Brainstorming and Slander

Last year, I told someone on an email that the Millennium series (The Girl With The Dragon Tattoo, The Girl Who Played With Fire, The Girl Who Kicked The Hornet’s Nest) did to contemporary literature what Inception did to films that year. It changed everything. Well… almost everything! I don’t want to sound like a hysterical fan… that person never wrote back to me.

This month I was browsing trough my small collection, wondering what to read and caught my eyes staring at the cover of The Girl With The Dragon Tattoo (my favorite of the three) I read it in two days. 🙂 Yes! Again.

In my previous post, where I wrote about Steig Larsson and how incredible he was as a writer, and now he is no longer with us… it is a terrible loss. I also mentioned how much I liked the series, but never really said the main reason why. In two words; Lisbeth Salander, to whom I will referred as Slander since it is the name I have given her and can’t seemed to erase from my head.

What can we say about one of the most complex characters ever written? Yet, it is so simple to understand her, thanks to the fact that we can read her thoughts, evidently. So, who is Slander? Even when she is not the common victim, is she a character that needs our pity in order to like her? No, and this is her beauty. What Larsson did, was make somebody completely unlikable by society, and make us (the reader) fall in love with her. If we were to meet someone as Slander, we would not think twice before keeping considerable distance from the person. Nobody has time to understand other people. This is sad, but the truth.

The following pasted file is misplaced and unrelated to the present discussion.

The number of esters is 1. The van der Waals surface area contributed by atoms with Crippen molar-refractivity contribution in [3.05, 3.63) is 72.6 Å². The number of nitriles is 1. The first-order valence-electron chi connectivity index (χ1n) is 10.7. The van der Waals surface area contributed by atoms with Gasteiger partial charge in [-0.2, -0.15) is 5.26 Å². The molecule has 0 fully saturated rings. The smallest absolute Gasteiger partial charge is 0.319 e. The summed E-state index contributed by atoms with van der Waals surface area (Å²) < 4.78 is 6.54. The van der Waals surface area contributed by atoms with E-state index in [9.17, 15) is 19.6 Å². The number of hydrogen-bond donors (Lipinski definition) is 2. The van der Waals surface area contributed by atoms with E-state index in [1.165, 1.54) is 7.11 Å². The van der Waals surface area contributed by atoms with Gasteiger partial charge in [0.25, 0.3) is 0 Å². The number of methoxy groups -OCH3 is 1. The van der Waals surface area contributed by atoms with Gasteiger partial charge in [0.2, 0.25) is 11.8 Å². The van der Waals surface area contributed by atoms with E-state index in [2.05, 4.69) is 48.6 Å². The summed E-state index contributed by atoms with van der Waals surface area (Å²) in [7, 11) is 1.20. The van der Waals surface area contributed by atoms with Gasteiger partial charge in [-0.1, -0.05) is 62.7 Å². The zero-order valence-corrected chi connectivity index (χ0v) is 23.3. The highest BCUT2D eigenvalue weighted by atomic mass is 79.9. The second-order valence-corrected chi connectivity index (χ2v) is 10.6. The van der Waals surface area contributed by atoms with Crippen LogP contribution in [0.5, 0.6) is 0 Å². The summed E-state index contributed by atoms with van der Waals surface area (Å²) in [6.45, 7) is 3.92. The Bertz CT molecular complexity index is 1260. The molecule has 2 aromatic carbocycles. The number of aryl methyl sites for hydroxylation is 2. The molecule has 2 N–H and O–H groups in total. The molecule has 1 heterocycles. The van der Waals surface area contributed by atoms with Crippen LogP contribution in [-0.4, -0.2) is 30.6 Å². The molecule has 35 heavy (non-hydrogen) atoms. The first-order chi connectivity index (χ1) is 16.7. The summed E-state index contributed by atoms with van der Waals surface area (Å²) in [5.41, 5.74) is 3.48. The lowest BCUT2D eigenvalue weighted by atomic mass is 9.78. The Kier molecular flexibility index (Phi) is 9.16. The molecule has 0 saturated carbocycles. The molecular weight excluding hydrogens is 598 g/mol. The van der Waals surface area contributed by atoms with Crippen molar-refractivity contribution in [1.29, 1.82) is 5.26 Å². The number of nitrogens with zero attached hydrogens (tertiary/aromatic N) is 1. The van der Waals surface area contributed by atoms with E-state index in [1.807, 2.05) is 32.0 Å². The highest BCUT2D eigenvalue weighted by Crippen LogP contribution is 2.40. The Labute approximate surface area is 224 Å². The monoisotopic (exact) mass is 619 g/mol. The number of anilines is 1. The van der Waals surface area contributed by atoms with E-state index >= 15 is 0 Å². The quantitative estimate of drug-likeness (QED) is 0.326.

I read this fiction book about a girl who is not only misunderstood but also rejected, yet managed to make people look at her and wonder; and suddenly I have this clear understanding of many things about myself I have doubted for years.

Whoever tells you life is easy, is lying to you (and whoever tells you that? I must be smoking something!) Let me preach to the quire for just one second. Nothing good is ever easy, things are supposed to be difficult so that we can appreciate them more. This applies to everything, love, work, friendship… you know, life! (I think we all know that… I hope) Now, how much difficult should they be? One of my many unanswered questions. But, going back to Lisbeth, I can’t stop thinking how cruel can a human be, to make the life of another human as shitty and miserable as the life of Lisbeth. And not just one person, but many of us. How selfish we are that we cannot sacrifice a little to try and understand others, and how this can affect a person entirely.

I knew all about these things, but when I read the series, I realized I did not know the magnitude of the problem. To be seen as something you are not, is not that simple. You will never say again –without seriously thinking about it- how you do not care what others see you as.

And this is one thing -among many and may be the least apparent- Larsson brings out to light in his book trough Lisbeth’s life. Why is it that we are told not to care what people think of us? By not caring what others think of us, aren’t we also, slowly, very slowly, not caring about what we think of others? And, isn’t this another way to be indifferent to each other problems and hurts? I know is not black and white, blah, blah, blah… but I was just brainstorming… don’t mind me.

This time I won’t be reading the second book, nor the third, I know what happens and I think is time for me to put it to rest. My Slander, until we meet again…



Leave a Reply

Fill in your details below or click an icon to log in: Logo

You are commenting using your account. Log Out / Change )

Twitter picture

You are commenting using your Twitter account. Log Out / Change )

Facebook photo

You are commenting using your Facebook account. Log Out / Change )

Google+ photo

You are commenting using your Google+ account. Log Out / Change )

Connecting to %s